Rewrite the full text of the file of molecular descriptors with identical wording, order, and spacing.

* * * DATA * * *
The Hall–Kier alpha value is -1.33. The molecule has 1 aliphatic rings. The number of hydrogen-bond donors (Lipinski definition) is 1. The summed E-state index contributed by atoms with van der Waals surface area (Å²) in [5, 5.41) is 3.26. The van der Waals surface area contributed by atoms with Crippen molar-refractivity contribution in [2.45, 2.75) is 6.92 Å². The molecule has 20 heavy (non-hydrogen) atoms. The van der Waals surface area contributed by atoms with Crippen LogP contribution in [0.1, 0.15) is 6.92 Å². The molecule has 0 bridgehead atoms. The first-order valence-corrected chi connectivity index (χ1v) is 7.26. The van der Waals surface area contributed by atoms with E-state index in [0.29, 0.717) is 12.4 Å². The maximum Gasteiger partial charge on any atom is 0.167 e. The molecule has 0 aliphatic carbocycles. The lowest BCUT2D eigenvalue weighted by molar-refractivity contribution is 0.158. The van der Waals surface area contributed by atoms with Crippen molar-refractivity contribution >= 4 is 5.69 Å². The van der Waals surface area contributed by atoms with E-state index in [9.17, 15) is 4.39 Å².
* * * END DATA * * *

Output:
The Hall–Kier alpha value is -1.33. The molecule has 1 aliphatic rings. The number of hydrogen-bond donors (Lipinski definition) is 1. The summed E-state index contributed by atoms with van der Waals surface area (Å²) in [5, 5.41) is 3.26. The van der Waals surface area contributed by atoms with Crippen molar-refractivity contribution in [2.45, 2.75) is 6.92 Å². The molecule has 20 heavy (non-hydrogen) atoms. The van der Waals surface area contributed by atoms with Crippen LogP contribution in [0.1, 0.15) is 6.92 Å². The molecule has 0 bridgehead atoms. The first-order valence-corrected chi connectivity index (χ1v) is 7.26. The van der Waals surface area contributed by atoms with E-state index in [0.29, 0.717) is 12.4 Å². The maximum Gasteiger partial charge on any atom is 0.167 e. The molecule has 0 aliphatic carbocycles. The lowest BCUT2D eigenvalue weighted by molar-refractivity contribution is 0.158. The van der Waals surface area contributed by atoms with Crippen molar-refractivity contribution >= 4 is 5.69 Å². The van der Waals surface area contributed by atoms with E-state index in [9.17, 15) is 4.39 Å².